Fresno Bee Newsroom Blog

An unexpected 110 degrees — what happened?

Low pressure spinning off coast of California was the culprit on Monday.

Fresno spiked 110 degrees on Monday, the hottest day of the year. It broke a 121-year-old record and surprised a lot of folks who had seen forecasts of about 100.

What happened? It was sunnier than expected in the morning, and the San Joaquin Valley got a wind-blown taste of the southwest desert. Then the lightning and thunder show started in the evening.

The culprit was low pressure spinning in a counterclockwise direction in the Pacific Ocean, said meteorologist Paul Iniguez of the National Weather Service in Hanford.

“The counterclockwise spin brought a flow of air up from the desert,” he said. “It was hotter in the Valley than many desert locations. In eastern Kern County desert, the temperatures were in the 90s.”

Meteorologists call this kind of low pressure a “cutoff low,” because it is separated from the jet stream — the high elevation blast of wind coming across the Pacific eastward into the West Coast.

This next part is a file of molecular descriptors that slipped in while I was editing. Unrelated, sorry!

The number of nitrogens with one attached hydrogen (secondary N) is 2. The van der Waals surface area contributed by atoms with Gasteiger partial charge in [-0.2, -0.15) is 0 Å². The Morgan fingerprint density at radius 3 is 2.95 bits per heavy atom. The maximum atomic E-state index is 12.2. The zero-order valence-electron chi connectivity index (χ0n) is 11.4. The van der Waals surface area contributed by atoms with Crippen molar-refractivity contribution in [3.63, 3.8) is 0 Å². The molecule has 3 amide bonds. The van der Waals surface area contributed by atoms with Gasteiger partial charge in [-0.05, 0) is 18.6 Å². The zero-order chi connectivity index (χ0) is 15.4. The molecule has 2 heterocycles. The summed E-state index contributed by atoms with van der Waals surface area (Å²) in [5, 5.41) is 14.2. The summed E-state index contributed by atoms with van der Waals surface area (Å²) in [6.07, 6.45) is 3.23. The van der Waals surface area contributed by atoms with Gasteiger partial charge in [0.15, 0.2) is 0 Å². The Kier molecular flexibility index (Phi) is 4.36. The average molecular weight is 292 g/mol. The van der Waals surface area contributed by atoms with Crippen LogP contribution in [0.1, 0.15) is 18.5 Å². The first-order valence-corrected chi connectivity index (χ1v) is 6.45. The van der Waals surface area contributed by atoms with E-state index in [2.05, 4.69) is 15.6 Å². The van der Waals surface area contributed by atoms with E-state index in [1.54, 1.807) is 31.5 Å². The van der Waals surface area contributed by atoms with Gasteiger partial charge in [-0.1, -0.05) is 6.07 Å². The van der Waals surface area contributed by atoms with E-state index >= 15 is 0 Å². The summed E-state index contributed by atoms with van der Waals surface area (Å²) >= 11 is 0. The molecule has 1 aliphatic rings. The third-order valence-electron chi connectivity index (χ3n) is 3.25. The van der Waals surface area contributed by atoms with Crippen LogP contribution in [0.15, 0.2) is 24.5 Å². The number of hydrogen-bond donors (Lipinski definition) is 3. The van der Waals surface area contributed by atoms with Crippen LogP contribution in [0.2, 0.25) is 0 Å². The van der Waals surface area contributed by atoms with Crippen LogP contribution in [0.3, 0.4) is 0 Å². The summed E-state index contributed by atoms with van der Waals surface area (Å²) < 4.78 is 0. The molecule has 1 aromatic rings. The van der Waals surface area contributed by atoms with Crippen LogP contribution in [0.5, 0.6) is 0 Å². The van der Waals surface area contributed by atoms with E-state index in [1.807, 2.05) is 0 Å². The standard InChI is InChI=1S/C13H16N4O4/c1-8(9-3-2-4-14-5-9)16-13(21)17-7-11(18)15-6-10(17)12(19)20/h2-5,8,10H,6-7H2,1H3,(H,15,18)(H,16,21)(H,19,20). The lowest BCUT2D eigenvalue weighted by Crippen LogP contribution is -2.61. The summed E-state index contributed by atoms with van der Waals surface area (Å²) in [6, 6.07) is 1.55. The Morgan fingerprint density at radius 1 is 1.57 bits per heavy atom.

Without the jet stream to move it along, the low could sit in one place and spin winds into California.

The high temperature in Fresno was reported at 109, but it actually climbed to 110 after 5 p.m., Iniguez said.

The flow of air coming from the east continued into the evening and thunderstorms began to appear. There were power outages and fires. In Kern County, there were 1,600 lightning strikes, Iniguez said.

“There were probably more people who saw lightning than people who saw rain,” Iniguez said. “I wouldn’t call this weather unusual in August, but it’s not typical.”

Fresno already has 31 triple-digit days this summer

How hot has it been? Fresno already has 31 days at 100 degrees or higher this year, and the average for an entire summer is 36.

But the heat will have to keep blasting for Fresno to equal last year’s total — 48.  As I have written already, August was very warm last year with 23 days at or above 100 degrees.

There was one other thing I saw in the 2012 numbers that seemed interesting: October had two triple-digit days. I checked October data all the way back to 1996, and did not find a 100-degree day.

I have emailed the National Weather Service in Hanford to find out how long ago there was another triple-digit Fresno day in October.